Oil surges toward $70 and stirs dreams of $100

Three years after the devastating oil price crash, optimism is back in the industry as prices are surging toward $70 US per barrel, and thoughts of $100 return. The enthusiasm has even spread to Alberta, although it's tempered.

Western Canadian prices are climbing too, but the rise could be temporary

North American oil prices are at a three-year high and continue to climb toward $70 US per barrel. (Kyle Bakx/CBC)

Three years after the devastating oil price crash, optimism is back in the industry as prices are surging toward $70 US per barrel, and thoughts of $100 return.

The rosy outlook is a far cry from early 2016, when prices dropped below $30 US per barrel.

The enthusiasm has even spread to Alberta, although it is tempered. Prices are climbing on the Prairies, at least for the time being.

First, Bloomberg reported one week ago Saudi officials were pushing to get oil up to $80 a barrel, then Reuters reported some are now talking of hitting the century mark.

"I think some people would hope for that, but I don't think anyone is planning for it," said Jackie Forrest of the Calgary-based ARC Energy Research Institute.

The main driver for the oil rally is a fall in the amount of global crude inventory as demand outstrips supply.

"The excess capacity that was sitting in storage tanks around the world is gone. We don't have that spare capacity to draw on anymore," said Forrest. "The outlook for most of this year now is that we will be in a slight deficit."

New data this week showed larger-than-expected draws of crude from storage facilities in the United States. The Energy Information Administration reported U.S. crude stockpiles fell by 1.1 million barrels last week, while gasoline demand was ramping up in advance of the summer driving season.

"That always seems to give traders a reason to trade up," said Judith Dwarkin, chief economist with RS Energy Group, about the inventory data. 
Alberta oil companies could increase production by at least 250,000 barrels per day in 2018, according to oil economist Judith Dwarkin. (Kyle Bakx/CBC)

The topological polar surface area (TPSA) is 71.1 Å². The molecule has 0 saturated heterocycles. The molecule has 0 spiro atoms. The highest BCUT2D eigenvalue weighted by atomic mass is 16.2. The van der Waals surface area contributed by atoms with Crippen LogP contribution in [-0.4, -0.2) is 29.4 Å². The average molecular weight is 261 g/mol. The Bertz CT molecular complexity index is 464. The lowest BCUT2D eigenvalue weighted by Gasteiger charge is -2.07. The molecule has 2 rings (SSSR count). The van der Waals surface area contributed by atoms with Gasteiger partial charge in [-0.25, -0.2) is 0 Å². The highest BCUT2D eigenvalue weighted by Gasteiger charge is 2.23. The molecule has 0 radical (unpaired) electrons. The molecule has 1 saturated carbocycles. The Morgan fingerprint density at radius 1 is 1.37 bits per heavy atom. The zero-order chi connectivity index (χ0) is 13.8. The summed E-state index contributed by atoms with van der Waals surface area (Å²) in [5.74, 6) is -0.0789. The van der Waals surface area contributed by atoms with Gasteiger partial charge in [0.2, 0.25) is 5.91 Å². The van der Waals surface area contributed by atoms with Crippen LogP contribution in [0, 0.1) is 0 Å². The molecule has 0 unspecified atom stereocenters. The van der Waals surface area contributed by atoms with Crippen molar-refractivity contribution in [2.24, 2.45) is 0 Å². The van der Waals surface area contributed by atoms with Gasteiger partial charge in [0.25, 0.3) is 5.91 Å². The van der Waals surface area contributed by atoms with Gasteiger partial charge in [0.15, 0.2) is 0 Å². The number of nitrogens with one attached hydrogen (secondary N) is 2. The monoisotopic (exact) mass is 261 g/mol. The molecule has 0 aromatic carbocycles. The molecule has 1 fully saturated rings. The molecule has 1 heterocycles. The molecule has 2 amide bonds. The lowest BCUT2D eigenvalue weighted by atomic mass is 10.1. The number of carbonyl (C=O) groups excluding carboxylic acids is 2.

Political unrest

Beside the fundamentals of supply and demand, Dwarkin says, other factors are at play in the rising value of oil, such as geopolitical speculation, which she describes as "fluff." 

New sanctions could be imposed on Iran, while violence in Syria and Yemen could impact oil production from the Middle East. There is "greater uncertainty swirling" around these political developments, according to Dwarkin.

Disruptions in supply would drive up prices, and even the hint of turmoil in an oil-producing country often results in the value of the commodity notching up. 

Meanwhile, oil officials from OPEC, Russia and other big producers are meeting this weekend and are expected to continue their oil production cuts through the rest of the year, and possibly into 2019.

Brief boost in Alberta

Since October, oil prices in North America have climbed by more than $15 US per barrel for West Texas Intermediate (WTI). Western Canadian oil producers have largely been shut out from enjoying the rising values, as export constraints put a lid on prices on the Prairies. 

Alberta's Western Canada Select was selling for more than $30 US per barrel less than WTI in February, negating the oil price rise elsewhere around the globe. The WCS-WTI differential has since narrowed to about $17, but is still distant from the usual average of about $10. 

The poor differential has not gone unnoticed.

Last month, Cenovus Energy said it was running its oilsands operations at reduced production rates and was storing excess barrels. The company said export pipeline capacity was at a "critical shortage" and was hurting the industry and the Canadian economy.

Export dilemma

There is no short-term answer to the pipeline woes of the industry, especially after Kinder Morgan suspended work this month on the Trans Mountain expansion project amid the continued political and court battles surrounding the proposed project. Rail shipments of oil are increasing in Western Canada, however that could be impacted by a potential strike at CP Rail.

Part of the reason the differential has narrowed recently is planned maintenance at some oilsands facilities, which has reduced some production and freed up pipeline space. That's why experts say the increase in Alberta prices may be short-lived.

Oilsands production is growing as projects like Suncor's new Fort Hills facility slowly ramp up to full production. 
Oil production is increasing in the Alberta oilsands, while export pipelines are congested. (Kyle Bakx/CBC)

"I don't think that phenomenon will stick around for the rest of the year," said Forrest, with ARC.

"When all the upgraders are running full out and those oilsands projects are ramping up, we have more supply than we have takeaway, and I expect those wider differentials will return."

Canada's oil industry is expected to return to profitability in 2018 after three years of losses, according to a report this month by the Conference Board of Canada. The organization estimates the sector will register pre-tax profits of $1.4 billion this year.

About the Author

Kyle Bakx


Kyle Bakx is a Calgary-based journalist with CBC's network business unit. He's covered stories across the country and internationally.


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